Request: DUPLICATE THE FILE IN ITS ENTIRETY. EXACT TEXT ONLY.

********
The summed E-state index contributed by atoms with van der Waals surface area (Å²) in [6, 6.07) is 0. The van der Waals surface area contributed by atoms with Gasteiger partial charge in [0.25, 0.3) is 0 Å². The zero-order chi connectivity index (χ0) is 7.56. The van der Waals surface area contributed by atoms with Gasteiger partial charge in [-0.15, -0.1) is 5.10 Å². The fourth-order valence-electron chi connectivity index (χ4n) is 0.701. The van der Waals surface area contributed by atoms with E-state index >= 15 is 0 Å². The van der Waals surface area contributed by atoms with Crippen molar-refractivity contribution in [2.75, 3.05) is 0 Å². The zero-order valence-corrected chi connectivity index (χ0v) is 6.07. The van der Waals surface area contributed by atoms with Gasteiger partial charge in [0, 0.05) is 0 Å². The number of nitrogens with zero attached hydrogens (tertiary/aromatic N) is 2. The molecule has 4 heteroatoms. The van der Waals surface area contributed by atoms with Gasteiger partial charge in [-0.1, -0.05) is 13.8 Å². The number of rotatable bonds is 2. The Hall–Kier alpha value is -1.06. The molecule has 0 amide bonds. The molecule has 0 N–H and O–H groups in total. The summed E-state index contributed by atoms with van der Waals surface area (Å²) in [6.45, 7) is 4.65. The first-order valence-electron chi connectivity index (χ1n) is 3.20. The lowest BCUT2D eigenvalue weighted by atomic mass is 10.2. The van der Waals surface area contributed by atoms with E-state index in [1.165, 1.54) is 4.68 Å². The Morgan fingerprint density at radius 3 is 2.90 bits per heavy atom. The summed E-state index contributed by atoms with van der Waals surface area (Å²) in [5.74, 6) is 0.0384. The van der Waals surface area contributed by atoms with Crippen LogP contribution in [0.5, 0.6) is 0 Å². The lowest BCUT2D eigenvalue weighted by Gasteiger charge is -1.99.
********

The summed E-state index contributed by atoms with van der Waals surface area (Å²) in [6, 6.07) is 0. The van der Waals surface area contributed by atoms with Gasteiger partial charge in [0.25, 0.3) is 0 Å². The zero-order chi connectivity index (χ0) is 7.56. The van der Waals surface area contributed by atoms with Gasteiger partial charge in [-0.15, -0.1) is 5.10 Å². The fourth-order valence-electron chi connectivity index (χ4n) is 0.701. The van der Waals surface area contributed by atoms with E-state index >= 15 is 0 Å². The van der Waals surface area contributed by atoms with Crippen molar-refractivity contribution in [2.75, 3.05) is 0 Å². The zero-order valence-corrected chi connectivity index (χ0v) is 6.07. The van der Waals surface area contributed by atoms with Gasteiger partial charge in [0, 0.05) is 0 Å². The number of nitrogens with zero attached hydrogens (tertiary/aromatic N) is 2. The molecule has 4 heteroatoms. The van der Waals surface area contributed by atoms with Gasteiger partial charge in [-0.1, -0.05) is 13.8 Å². The number of rotatable bonds is 2. The Hall–Kier alpha value is -1.06. The molecule has 0 amide bonds. The molecule has 0 N–H and O–H groups in total. The summed E-state index contributed by atoms with van der Waals surface area (Å²) in [6.45, 7) is 4.65. The first-order valence-electron chi connectivity index (χ1n) is 3.20. The lowest BCUT2D eigenvalue weighted by atomic mass is 10.2. The van der Waals surface area contributed by atoms with E-state index in [1.165, 1.54) is 4.68 Å². The Morgan fingerprint density at radius 3 is 2.90 bits per heavy atom. The summed E-state index contributed by atoms with van der Waals surface area (Å²) in [5.74, 6) is 0.0384. The van der Waals surface area contributed by atoms with Crippen LogP contribution in [0.5, 0.6) is 0 Å². The lowest BCUT2D eigenvalue weighted by Gasteiger charge is -1.99.